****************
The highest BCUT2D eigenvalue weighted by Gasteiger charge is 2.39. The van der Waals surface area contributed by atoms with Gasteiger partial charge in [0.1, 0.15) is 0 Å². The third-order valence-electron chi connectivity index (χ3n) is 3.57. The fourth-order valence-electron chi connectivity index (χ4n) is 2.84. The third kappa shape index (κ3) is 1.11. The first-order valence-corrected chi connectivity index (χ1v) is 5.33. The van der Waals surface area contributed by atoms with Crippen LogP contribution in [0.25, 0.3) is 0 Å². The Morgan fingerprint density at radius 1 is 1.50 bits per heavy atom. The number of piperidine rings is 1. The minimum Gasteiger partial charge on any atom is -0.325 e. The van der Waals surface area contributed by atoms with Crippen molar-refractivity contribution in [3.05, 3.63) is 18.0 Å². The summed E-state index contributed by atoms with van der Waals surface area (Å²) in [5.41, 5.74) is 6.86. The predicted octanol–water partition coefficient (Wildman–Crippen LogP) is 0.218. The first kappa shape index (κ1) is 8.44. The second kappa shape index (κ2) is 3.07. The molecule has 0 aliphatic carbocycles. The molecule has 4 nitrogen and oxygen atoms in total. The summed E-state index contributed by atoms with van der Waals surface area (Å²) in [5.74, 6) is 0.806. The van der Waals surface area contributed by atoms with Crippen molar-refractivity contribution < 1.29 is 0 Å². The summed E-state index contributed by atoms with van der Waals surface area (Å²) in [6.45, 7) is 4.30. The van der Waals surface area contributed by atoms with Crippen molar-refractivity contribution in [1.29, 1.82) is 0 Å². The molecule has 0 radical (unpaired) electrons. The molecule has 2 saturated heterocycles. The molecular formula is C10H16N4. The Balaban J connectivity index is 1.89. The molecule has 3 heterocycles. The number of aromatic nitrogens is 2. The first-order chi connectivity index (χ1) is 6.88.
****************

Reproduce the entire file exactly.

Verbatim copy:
The highest BCUT2D eigenvalue weighted by Gasteiger charge is 2.39. The van der Waals surface area contributed by atoms with Gasteiger partial charge in [0.1, 0.15) is 0 Å². The third-order valence-electron chi connectivity index (χ3n) is 3.57. The fourth-order valence-electron chi connectivity index (χ4n) is 2.84. The third kappa shape index (κ3) is 1.11. The first-order valence-corrected chi connectivity index (χ1v) is 5.33. The van der Waals surface area contributed by atoms with Crippen LogP contribution in [0.25, 0.3) is 0 Å². The Morgan fingerprint density at radius 1 is 1.50 bits per heavy atom. The number of piperidine rings is 1. The minimum Gasteiger partial charge on any atom is -0.325 e. The van der Waals surface area contributed by atoms with Crippen molar-refractivity contribution in [3.05, 3.63) is 18.0 Å². The summed E-state index contributed by atoms with van der Waals surface area (Å²) in [5.41, 5.74) is 6.86. The predicted octanol–water partition coefficient (Wildman–Crippen LogP) is 0.218. The first kappa shape index (κ1) is 8.44. The second kappa shape index (κ2) is 3.07. The molecule has 0 aliphatic carbocycles. The molecule has 4 nitrogen and oxygen atoms in total. The summed E-state index contributed by atoms with van der Waals surface area (Å²) in [5.74, 6) is 0.806. The van der Waals surface area contributed by atoms with Crippen molar-refractivity contribution < 1.29 is 0 Å². The summed E-state index contributed by atoms with van der Waals surface area (Å²) in [6.45, 7) is 4.30. The van der Waals surface area contributed by atoms with Crippen molar-refractivity contribution in [1.29, 1.82) is 0 Å². The molecule has 0 radical (unpaired) electrons. The molecule has 2 saturated heterocycles. The molecular formula is C10H16N4. The Balaban J connectivity index is 1.89. The molecule has 3 heterocycles. The number of aromatic nitrogens is 2. The first-order chi connectivity index (χ1) is 6.88.